Andy JenkinsonSee other Advice articles filed in ‘Caravans for sale – buying guides’ written by Andy Jenkinson
Geist caravans were introduced into the UK market at the end of 2003, for the 2004 season.
Although it was a German name – part of the Erwin Hymer Group, in fact – the tourers were built to suit British tastes. Geist caravans were basically LMC-brand models changed to UK specification as they came down the line.
The LV range was aimed at the mid-market buyer and was seen as a good alternative to a British caravan, particularly because it also offered German build quality.
It hit the UK shores with five layouts, all of which were four-berths except for the two-berth 485 model, pictured here.
The profile was distinctive, but not particularly attractive. The interiors, meanwhile, were traditional but retained a definite Continental feel.
Thicker-gauge aluminium was used for the exterior, which also had smooth sides. The BPW Swing V-Tec chassis was employed, with a Winterhoff hitch stabiliser.
The LV485 was a couples’ van with a spacious end washroom and was the only two-berth layout produced by Geist: the others were all family models, with three fixed-bed floorplans and an end-washroom four-berth.
The LV485 was made until 2005, when the LV range was dropped and replaced by the Xklusiv line-up; all Geist models were also moved to Al-Ko chassis.
For 2004, the specification of the 485 included blown-air heating, a Status TV aerial, a full oven, a fridge, a Heki roof vent, an Omnivent extractor fan, a remote-control awning light plus a door spy-hole. No radio/CD player was fitted, but the relevant wiring was in place so one could be added later.
The upholstery was made in the UK, and was fitted after the caravan arrived at the importer. There were two options for the soft furnishings, and bolster cushions in the lounge areas came as standard. The LV485 had great storage, too.
By 2005 the Geist had been given new upholstery, graphics, internal spotlights and a stainless-steel sink unit with drainer.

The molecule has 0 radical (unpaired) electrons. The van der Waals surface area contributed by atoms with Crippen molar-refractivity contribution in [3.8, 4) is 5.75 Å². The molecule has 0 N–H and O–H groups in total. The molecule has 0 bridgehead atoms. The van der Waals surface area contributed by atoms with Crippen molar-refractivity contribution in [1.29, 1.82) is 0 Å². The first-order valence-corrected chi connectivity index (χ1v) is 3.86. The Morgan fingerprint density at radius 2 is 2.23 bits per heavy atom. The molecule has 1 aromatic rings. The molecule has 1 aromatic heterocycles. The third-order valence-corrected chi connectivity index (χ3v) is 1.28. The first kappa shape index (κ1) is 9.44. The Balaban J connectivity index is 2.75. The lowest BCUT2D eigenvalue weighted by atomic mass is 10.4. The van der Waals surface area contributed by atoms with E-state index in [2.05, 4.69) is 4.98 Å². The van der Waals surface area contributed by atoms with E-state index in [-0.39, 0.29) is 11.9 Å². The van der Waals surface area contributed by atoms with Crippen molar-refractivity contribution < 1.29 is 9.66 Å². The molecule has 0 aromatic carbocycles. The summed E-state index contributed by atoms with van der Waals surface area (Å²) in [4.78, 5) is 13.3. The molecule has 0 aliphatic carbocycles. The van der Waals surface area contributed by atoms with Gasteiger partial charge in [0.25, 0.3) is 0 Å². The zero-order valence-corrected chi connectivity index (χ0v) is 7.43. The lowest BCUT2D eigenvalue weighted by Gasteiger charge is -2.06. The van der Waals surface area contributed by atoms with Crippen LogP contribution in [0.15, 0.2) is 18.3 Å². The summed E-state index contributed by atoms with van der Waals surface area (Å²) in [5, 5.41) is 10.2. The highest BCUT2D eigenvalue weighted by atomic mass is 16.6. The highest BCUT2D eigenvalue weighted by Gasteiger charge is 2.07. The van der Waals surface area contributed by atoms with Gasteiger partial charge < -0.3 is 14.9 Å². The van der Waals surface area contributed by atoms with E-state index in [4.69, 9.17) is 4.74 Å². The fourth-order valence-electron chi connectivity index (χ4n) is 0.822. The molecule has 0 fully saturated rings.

Geist stopped importing caravans in 2010.
- Look out for any water stains by the front window frames
- Keep an eye open for any damaged panels
- Inspect upholstery for support
- Check the tyres/alloys
- Find out whether the van has an uprated chassis
- Watch for chassis cracks – most with this problem were uprated
- Check whether the kitchen sink/drainer is badly scuffed
What to pay?
Searching in the used caravans for sale pages for one of these models? You may have to look harder than normal for a pre-owned Geist LV, but you’ll usually get a good, solid tourer.
An entry-level 485 could cost as little as £4395 privately, but with dealers they cost from £4995-£5295.
At the other end of the range, a top 640 could set you back as much as £7595.
- How about a Coachman Pastiche 460/2? Pay £5295 and you’ll get a 2006 model and more kit.
- Or what about an Abbey GTS 215? It is better equipped and a decent build, for £6595. It should be easy to sell on, too.
Geist had a UK run of six years and in that time it drew quite a following. Its models were solid, with very few suffering from damp issues.
Geists can be had for relatively little money these days. There were chassis problems on pre-2005 models that you’ll need to look out for, but otherwise a Geist caravan is ideal for those looking for German quality at the right price.
Some details on the featured 2004 Geist LV485:
- Price: £4995
- Berths: 2
- MiRO: 1193kg
- Payload: 207kg
- MTPLM: 1400kg
- Internal length: 4.82m
- Width: 2.29m
- Seen at: Red Lion Caravans, 300 Southport Road, Scarisbrick, PR8 5LF (call 01704 889 973 or go online)